What Are Future Contracts in Share Trading?

    The stock markets are very diverse when it comes to the listing products as well as the investors that trade on them. From large-scale institutional investors to small traders and the general public as well as government entities. The financial markets are a common ground for all the players looking to make the most of their investments. The share trading on the stock exchange lists publicly traded companies and derivative products like options, bonds and mutual funds. However, something that often confuses novice investors and enthusiasts is the future contracts. These long-term financial derivatives are complex financial products that are difficult to model and attract curious parties.

    But, before answering why they belong on the share trading platforms, it is crucial to understand what are future contracts.

    Future contracts are long-term financial derivative products that use other assets like equity and commodity as the underlying entity. When two parties enter/ trade a future contract, they are in agreement to buy/sell the specified product as per the contract terms. A future contract lists out the details of the price, quantity and settlement terms of the underlying asset as per standardised terms on the exchange.

    Let’s understand the future contracts a little bit in detail

    1. Why are they popular among investors?
      Contrary to other financial assets in the market, future contracts allow investors to invest in large positions by paying a fraction of the total contract size. This means that the traders only pay the initial margin to control a larger underlying contract, thus allowing them to amplify their profits on settlement.
    2. Standard products and exchange managed
      Future contracts are highly standardised products that specify the trade quantity, settlement dates, quality and price for future settlement dates. These contract terms are defined by the exchange and provide transparency and liquidity in the market. Also, since they are regulated by the exchange, the trading parties are secure and bound to the regulations and legal terms. Thus offering them counterparty risk mitigation and stability, which is all visible and managed through the trading account.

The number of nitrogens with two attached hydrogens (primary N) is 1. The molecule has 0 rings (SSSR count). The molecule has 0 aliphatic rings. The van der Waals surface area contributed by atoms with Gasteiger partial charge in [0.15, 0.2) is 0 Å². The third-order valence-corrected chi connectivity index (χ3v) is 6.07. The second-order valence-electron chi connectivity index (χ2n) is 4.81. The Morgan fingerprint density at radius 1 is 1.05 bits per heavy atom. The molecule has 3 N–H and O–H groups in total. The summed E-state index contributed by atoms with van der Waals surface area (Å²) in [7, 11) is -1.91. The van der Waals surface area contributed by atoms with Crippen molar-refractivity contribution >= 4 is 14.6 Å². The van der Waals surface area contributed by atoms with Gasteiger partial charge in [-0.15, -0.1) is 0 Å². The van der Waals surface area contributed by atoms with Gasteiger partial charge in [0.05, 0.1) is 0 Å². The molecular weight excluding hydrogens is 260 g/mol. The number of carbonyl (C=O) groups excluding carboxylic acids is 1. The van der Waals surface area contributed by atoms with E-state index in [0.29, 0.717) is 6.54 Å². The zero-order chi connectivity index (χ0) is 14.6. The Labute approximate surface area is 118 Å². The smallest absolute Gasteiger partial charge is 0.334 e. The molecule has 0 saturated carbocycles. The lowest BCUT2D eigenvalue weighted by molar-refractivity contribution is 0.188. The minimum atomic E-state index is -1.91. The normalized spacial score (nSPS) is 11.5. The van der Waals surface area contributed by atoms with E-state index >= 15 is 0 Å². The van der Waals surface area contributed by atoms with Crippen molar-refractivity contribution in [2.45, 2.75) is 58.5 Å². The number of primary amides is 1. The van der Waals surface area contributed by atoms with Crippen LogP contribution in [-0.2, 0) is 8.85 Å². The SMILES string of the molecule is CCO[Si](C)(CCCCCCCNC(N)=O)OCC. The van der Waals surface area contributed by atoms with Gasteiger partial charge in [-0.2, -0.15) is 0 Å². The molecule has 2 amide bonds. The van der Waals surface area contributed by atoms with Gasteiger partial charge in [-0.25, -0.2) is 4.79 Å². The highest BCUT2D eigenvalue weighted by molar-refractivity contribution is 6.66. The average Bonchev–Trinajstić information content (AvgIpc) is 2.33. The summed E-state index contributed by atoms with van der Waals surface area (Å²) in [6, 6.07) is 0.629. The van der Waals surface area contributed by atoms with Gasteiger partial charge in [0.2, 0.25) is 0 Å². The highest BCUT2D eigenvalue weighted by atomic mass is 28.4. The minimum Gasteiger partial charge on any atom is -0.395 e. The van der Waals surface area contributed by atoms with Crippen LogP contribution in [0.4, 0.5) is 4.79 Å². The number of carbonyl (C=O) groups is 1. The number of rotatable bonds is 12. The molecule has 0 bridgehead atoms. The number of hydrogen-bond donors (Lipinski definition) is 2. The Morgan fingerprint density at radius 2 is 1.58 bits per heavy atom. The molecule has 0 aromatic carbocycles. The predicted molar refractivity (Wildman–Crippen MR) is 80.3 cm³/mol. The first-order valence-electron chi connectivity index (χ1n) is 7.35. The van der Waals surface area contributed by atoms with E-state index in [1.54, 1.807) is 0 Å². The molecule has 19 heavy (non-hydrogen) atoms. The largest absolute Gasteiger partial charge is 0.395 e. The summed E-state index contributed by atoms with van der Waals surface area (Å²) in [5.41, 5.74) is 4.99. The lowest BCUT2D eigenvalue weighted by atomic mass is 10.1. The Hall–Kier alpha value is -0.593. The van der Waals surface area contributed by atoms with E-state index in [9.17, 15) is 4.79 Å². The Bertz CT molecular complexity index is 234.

3. Settlement dates, methods and pricing
      Future contracts usually are defined with equity or physical commodities like metals, oil, agricultural products etc. as the underlying asset. Therefore at maturity, the parties are expected to exchange the specified underlying asset as per contract terms. Now, a future contract can be either physically settled (by exchange of underlying assets) or financially settled (by paying the difference in the contract and market price) on the maturity date.
      The contract price is the price at which the parties entered the future contract (as per the terms) while the market price is the current market price of the commodity as per the contract.

    More often than not, future contracts are financially settled by the involved parties in the stock market. Therefore, futures have become an attractive risk management product for investors. And they use these contracts to hedge the risk of their portfolios by taking opposing positions. By using short-term futures, investors can reduce their overall risk and take appropriate actions to realise their positions and achieve their returns.